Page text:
Protect Your Supply Lines
Protect Your Supply Lines
One of our consulting clients typically experiences lean winter seasons because business is slow during those months. Some time ago, as we reviewed and evaluated the company’s projected cash flow for the winter, it became evident there would be difficulty in paying suppliers on time.
Many companies in situations like this choose to ignore their suppliers and pay their bills when they can, dodging collection calls, making up excuses, or simply lying to delay making payments that are due. My client, however, desired for suppliers to know how much they are valued. He recognized how important they were to his company and did not want to jeopardize the relationships with them.
After discussing the circumstances, and recognizing the difficult financial period that loomed ahead, we all agreed open communication was the best, most caring and considerate thing to do for their suppliers. The client openly told the truth about his company’s situation and was able to work out payment terms with suppliers that all parties involved found acceptable and beneficial.
As a result, rather than compromising important relationships, they were protected – and even made stronger – so as business improved in the spring, everything returned to normal. There was no need for apologies or excuses. My client had understood the danger of taking relationships for granted.
This makes practical sense since the timely response of suppliers is essential for us to meet the needs of customers. But how we treat everyone associated with our businesses – including suppliers – also reveals the values and principles by which we operate. The Bible speaks strongly about the importance of maintaining integrity and sensitivity to all the people and entities that patronize and serve us. Here are some examples of what it teaches:
Strive to remain truthful and forthright. As the adage reminds us, honesty is the best policy, and nowhere is this more applicable than in business relationships. “These are the things that you shall do: Speak the truth to one another; render in your gates judgments that are true and make for peace” (Zechariah 8:16).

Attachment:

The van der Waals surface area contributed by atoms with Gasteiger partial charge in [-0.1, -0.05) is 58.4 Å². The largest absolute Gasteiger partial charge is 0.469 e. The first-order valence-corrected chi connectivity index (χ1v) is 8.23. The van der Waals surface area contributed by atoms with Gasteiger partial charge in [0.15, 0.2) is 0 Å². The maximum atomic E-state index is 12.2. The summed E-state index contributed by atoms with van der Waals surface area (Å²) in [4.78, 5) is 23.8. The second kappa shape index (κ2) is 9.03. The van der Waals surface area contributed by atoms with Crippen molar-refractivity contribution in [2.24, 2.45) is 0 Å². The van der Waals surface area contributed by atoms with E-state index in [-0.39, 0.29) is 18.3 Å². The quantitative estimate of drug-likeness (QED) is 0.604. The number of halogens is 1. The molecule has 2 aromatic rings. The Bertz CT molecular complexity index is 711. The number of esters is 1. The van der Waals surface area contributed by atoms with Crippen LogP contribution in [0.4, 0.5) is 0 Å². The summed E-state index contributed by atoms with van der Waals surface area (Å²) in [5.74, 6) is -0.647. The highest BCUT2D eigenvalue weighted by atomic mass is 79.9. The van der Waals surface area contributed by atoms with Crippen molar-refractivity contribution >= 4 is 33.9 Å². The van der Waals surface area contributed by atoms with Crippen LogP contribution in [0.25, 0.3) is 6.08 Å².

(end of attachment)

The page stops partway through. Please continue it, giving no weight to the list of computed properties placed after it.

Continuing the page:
Deception can create irreversible damage. Sometimes it might seem expedient to mislead, or even “shade the truth” to avoid a difficult situation, but when the truth is revealed it can harm relationships in ways that cannot be repaired. “The man of integrity walks securely, but he who takes crooked paths will be found out” (Proverbs 10:9).
Never make commitments unless you fully intend to keep them. In trying to secure and retain business it can sometimes be tempting to tell people what we think they want to hear, even if we cannot guarantee to fulfill our promises. In speaking to His followers, Jesus strongly denounced such behavior. “Again, you have heard that it was said to the people long ago, ‘Do not break your oath, but keep the oaths you have made to the Lord.’ But I tell you, do not swear at all…. Simply let your ‘Yes’ be ‘Yes,’ and your ‘No,’ ‘No’… (Matthew 5:33-37).
Protect your “lifelines.” Good suppliers, like good customers, are indispensable to the success of any business. We should give each the proper care and attention they deserve. Do not risk losing them. “Be sure you know the condition of your flocks, give careful attention to your herds…the lambs will provide you with clothing, and the goats with the price of a field…” (Proverbs 27:23-27).
Copyright 2014, Integrity Resource Center, Inc. Adapted with permission from “Integrity Moments with Rick Boxx,” a commentary on issues of integrity in the workplace from a Christian perspective.
1. When faced with a dilemma, such as not being able to pay bills promptly, are you – or your organization – sometimes inclined to avoid being completely truthful to suppliers or others to whom money is owed?
2. Why do you think people are sometimes reluctant to be honest about circumstances confronting them?
3. What is the importance of integrity in business? How might short-term shortcuts, to avoid potentially unpleasant conversations or interactions, have long-term consequences?
4. Think of promises – or “oaths” – you have made, assurances you have made to suppliers or customers: Have you ever made a commitment you knew at the time you probably would not be able to fulfill? Explain your answer.
NOTE: If you have a Bible and would like to read more about this subject, consider the following passages:
Proverbs 14:5, 20:25; Matthew 25:14-30; Luke 15:1-6; Ephesians 6:9; 1 Peter 5:1-3
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